After last week’s detour, I would like to take the chance now to refocus on desalination as a possible remedy to the global fresh water stress the world is currently suffering. Here, I will discuss specific aspects of the prevalence of current usage of this technology, while my next blog will describe some of the obstacles to its wider usage worldwide.
The figure below describes the growth in global desalinated cumulative installed capacity in million cubic meters/day (blue line) while the yellow line represents the growth in cumulative capacity using the same units. Following the definition of water scarcity as 1000m3 fresh water/person per year (September 24 blog), the generated additional cumulative capacity from water desalination rose from supplying fresh water to 6 million people at the threshold level of scarcity, to around 20 million people at that level. This rise represents the acceleration from around 6% increase to around 10% in more recent years. When we remember (September 3 blog) that by the UN estimates, in 2025 1800 million people will live under water stress conditions, these numbers are not very impressive, but they are a step in the right direction.
The main barrier that stands in the way of desalination becoming more prevalent is that supplementing the water cycle requires a lot of energy, as I explained in a previous blog (October 8 blog). The most cost-effective energy sources today are fossil fuels. However, cost-effective does not mean cheap, and they are also the foremost contributors to the man-made warming of the planet. To ensure success, desalinated water needs to compete with naturally available fresh water. Progress is being made on this front as well. The figure below (Menahem Elimelech and William A. Phillip; “The Future of Seawater Desalination: Energy, Technology and the Environment”, Science, 333, 712 (2011)) shows the evolution of the power consumption required for desalination since 1970. The horizontal dashed line corresponds to the theoretical minimum energy required for desalination of 35g/liter sea water at 50% recovery. Technology is making great progress in approaching this line.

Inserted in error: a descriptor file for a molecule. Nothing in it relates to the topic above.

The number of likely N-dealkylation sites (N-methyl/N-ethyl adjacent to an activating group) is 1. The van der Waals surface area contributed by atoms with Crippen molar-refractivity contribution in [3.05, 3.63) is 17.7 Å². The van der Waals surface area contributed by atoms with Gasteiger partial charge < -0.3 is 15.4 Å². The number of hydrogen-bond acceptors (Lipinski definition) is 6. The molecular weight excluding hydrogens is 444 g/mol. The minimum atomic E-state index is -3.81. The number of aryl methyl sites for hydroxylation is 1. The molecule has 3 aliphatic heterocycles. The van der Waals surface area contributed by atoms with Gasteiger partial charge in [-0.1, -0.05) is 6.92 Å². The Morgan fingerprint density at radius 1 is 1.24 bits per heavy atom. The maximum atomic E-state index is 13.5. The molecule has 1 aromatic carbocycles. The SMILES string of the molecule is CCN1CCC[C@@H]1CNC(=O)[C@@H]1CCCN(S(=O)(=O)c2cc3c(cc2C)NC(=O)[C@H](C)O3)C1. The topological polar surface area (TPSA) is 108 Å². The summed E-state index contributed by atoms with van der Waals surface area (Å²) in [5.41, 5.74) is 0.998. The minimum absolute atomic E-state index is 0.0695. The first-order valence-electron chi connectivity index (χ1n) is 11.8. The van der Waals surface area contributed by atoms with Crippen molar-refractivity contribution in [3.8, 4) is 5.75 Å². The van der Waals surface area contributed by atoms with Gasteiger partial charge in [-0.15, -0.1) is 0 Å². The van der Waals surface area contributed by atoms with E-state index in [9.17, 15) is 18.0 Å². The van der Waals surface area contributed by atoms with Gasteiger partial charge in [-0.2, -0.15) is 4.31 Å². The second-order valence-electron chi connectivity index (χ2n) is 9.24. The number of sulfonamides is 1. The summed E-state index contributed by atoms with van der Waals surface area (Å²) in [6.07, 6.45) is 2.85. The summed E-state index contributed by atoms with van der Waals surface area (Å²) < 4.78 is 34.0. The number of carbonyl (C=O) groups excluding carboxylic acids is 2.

One of the most beneficial results of this reduced energy requirement is the sharp reduction in price that is shown in the figure below for facilities in various countries and some further details in facilities in the US. However, prices are a soft number that one should approach with some care because they vary with the size of the plants and the price of the available energy. Even so, the trend toward lower prices is unmistakable.
The map below shows the “hot spots” for the use of this technology. Unfortunately, the height of the bars is not normalized to any parameter that scales with the size of the country (population, GDP or water consumption) so the visual might be a bit misleading. For obvious reasons (abundance of oil money, great shortage of water) South Arabia and the Gulf States are leading the effort. The effort is visible in almost every continent but, as is so often the case with activities in which available money plays an important role, it is dominated not necessarily by need, but rather, by the ability to allocate the necessary resources.
In future blogs, I intend to elaborate upon the other impediments that stand in the way of desalination becoming a more prominently used solution to water stress; some of these obstacles come from unexpected sources.